Skip to main content
  • Research article
  • Open access
  • Published:

Increase expression of CD177 in Kawasaki disease



Kawasaki disease (KD) is the most common acute coronary vasculitis disease to occur in children. Its incidence has been attributed to the combined effects of infection, genetics, and immunity. Although the etiopathogenesis of KD remains unknown, we have performed a survey of global genetic DNA methylation status and transcripts expression in KD patients in order to determine their contribution to the pathogenesis of KD.


We recruited 148 participants for this case-control study. The chip studies consisted of 18 KD patients that were analyzed both before undergoing intravenous immunoglobulin (IVIG) treatment and at least 3 weeks afterward, as well as 36 non-KD control subjects, using Illumina HumanMethylation450 BeadChip and Affymetrix GeneChip® Human Transcriptome Array 2.0. We then carried out real-time quantitative PCR on a separate cohort of 94 subjects for validation.


According to our microarray study, CD177, a neutrophil surface molecule, appeared to be significantly upregulated in KD patients when compared to controls with epigenetic hypomethylation. After patients received IVIG treatment, CD177 mRNA levels decreased significantly. PCR validation indicated that the CD177 expression is consistent with the Transcriptome Array 2.0 results. Furthermore, the area under the curve values of CD177 between KD patients and controls is 0.937. We also observed significantly higher CD177 levels in typical KD than in incomplete presentation or KD with IVIG resistance.


In this study, we have demonstrated the epigenetic hypomethylation and increased expression of CD177 during the acute stage of KD. Furthermore, a higher expression of CD177 in KD patients with typical presentation was associated with IVIG resistance.


Kawasaki disease (KD) is an acute-onset systemic vasculitis of medium-sized vessels that affects multiple systems. It has an unknown etiology and primarily affects children under the age of 5 years old [1]. We acknowledge Tomisaku Kawasaki first described 50 cases of KD in the English language in 1974 [2]. Physicians diagnose KD with the following clinical symptoms: prolonged fever for more than five days, conjunctivitis, diffuse mucosal inflammation, polymorphous skin rashes, indurative edema of the hands and feet associated with peeling of the finger tips, and nonsuppurative lymphadenopathy [3]. However, 20–30% of KD patients do not completely fulfill the diagnostic criteria and are thus considered as having incomplete KD, which often makes diagnosis challenging for clinicians [4, 5]. Currently, no single laboratory examination can serve as the golden standard diagnostic tool for KD. The vascular involvement of KD occurs in small and medium-sized blood vessels, particularly coronary arteries [4]. The most severe complication of KD is coronary artery aneurysm (CAA), which approximately 20% of untreated children develop [6]. Therefore, KD is a primary cause of acquired heart disease in children in developed countries [7]. Although the etiopathogenesis of KD remains unknown, growing evidence has demonstrated that KD may be the result of a combination of infection, genetics, and immunity [8]. Furthermore, while many inflammatory mediators have been found to be elevated in the peripheral blood of KD patients, no biomarker can yet effectively predict the susceptibility, morbidity, prognosis, and treatment response of KD, and the susceptible gene(s) and immunopathogenesis still need to be clarified.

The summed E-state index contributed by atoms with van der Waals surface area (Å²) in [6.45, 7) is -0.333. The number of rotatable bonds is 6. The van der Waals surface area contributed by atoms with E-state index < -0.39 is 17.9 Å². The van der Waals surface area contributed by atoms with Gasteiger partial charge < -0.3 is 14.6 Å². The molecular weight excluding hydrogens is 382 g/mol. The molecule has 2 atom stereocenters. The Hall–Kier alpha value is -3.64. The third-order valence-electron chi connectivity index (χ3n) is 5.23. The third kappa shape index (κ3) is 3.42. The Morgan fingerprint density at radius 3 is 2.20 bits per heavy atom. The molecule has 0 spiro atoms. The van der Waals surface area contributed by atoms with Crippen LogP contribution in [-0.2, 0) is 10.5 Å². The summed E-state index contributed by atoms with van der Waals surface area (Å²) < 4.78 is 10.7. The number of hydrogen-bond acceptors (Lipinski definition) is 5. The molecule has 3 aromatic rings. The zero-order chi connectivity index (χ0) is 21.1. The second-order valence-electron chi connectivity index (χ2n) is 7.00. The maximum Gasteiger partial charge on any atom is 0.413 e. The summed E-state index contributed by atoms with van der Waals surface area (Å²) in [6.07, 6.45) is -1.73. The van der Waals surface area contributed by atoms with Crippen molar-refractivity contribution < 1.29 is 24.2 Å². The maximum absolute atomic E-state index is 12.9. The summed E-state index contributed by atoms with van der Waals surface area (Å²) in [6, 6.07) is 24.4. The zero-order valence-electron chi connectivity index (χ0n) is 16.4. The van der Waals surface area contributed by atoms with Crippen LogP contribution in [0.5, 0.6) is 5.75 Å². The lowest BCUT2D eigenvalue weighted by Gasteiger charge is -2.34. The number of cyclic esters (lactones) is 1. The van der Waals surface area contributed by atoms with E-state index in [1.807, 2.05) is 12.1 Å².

Epigenetics describes the acetylation pattern of the genome and DNA methylation and subsequently changes the chromatin structure [9]. In short, DNA methylation can deactivate genes [10]; meanwhile, demethylation changes of CpG sites indicate a contradictory change in gene expression [11]. In previous studies, we found that IVIG treatment significantly altered methylation patterns in KD patients [12,13,14], as well as that KD patients demonstrated considerably increased mRNA expression in toll-like receptors (TLRs) and hypomethylation at the gene promoters of TLRs [15]. IVIG treatment can restore the methylation level of TLRs and decrease their mRNA expression [15]. We were also the first to report epigenetic hypomethylation, increased transcripts, and the upregulation of NLRC4, NLRP12, and IL-1β in KD patients [16]. In general, KD-induced inflammasomes can sense innate immune system receptors and sensors in response to external infectious microbes or host protein molecules [17].

In light of the distinct genetic and epigenetic differences of KD, we adopted Illumina HumanMethylation450 BeadChip and Affymetrix GeneChip® Human Transcriptome Array 2.0 to assess their CpG markers and expression levels and comprehensively compare the genetic expressions of KD patients to control subjects. The purpose of this study was to identify novel targets with a clinical significance and potential prognostic value for KD patients.